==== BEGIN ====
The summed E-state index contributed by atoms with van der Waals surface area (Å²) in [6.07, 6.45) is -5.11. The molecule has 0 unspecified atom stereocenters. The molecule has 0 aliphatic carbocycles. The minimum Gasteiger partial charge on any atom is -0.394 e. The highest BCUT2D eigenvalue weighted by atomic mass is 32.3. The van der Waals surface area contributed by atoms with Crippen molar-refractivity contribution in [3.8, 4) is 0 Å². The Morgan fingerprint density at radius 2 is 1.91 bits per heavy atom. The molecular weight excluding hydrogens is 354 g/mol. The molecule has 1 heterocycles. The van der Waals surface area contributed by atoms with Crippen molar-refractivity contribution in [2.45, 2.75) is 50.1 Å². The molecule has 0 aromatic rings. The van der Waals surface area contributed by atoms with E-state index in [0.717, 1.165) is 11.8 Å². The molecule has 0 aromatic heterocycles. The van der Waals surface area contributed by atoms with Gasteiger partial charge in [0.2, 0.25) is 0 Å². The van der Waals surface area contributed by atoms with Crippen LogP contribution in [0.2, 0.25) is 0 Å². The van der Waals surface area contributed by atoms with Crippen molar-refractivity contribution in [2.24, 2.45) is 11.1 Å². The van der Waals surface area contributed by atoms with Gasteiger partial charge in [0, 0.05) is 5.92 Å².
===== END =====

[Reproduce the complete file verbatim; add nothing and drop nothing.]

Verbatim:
The summed E-state index contributed by atoms with van der Waals surface area (Å²) in [6.07, 6.45) is -5.11. The molecule has 0 unspecified atom stereocenters. The molecule has 0 aliphatic carbocycles. The minimum Gasteiger partial charge on any atom is -0.394 e. The highest BCUT2D eigenvalue weighted by atomic mass is 32.3. The van der Waals surface area contributed by atoms with Crippen molar-refractivity contribution in [3.8, 4) is 0 Å². The Morgan fingerprint density at radius 2 is 1.91 bits per heavy atom. The molecular weight excluding hydrogens is 354 g/mol. The molecule has 1 heterocycles. The van der Waals surface area contributed by atoms with Crippen molar-refractivity contribution in [2.45, 2.75) is 50.1 Å². The molecule has 0 aromatic rings. The van der Waals surface area contributed by atoms with E-state index in [0.717, 1.165) is 11.8 Å². The molecule has 0 aromatic heterocycles. The van der Waals surface area contributed by atoms with Gasteiger partial charge in [0.2, 0.25) is 0 Å². The van der Waals surface area contributed by atoms with Crippen LogP contribution in [0.2, 0.25) is 0 Å². The van der Waals surface area contributed by atoms with Crippen molar-refractivity contribution in [2.24, 2.45) is 11.1 Å². The van der Waals surface area contributed by atoms with Gasteiger partial charge in [0, 0.05) is 5.92 Å².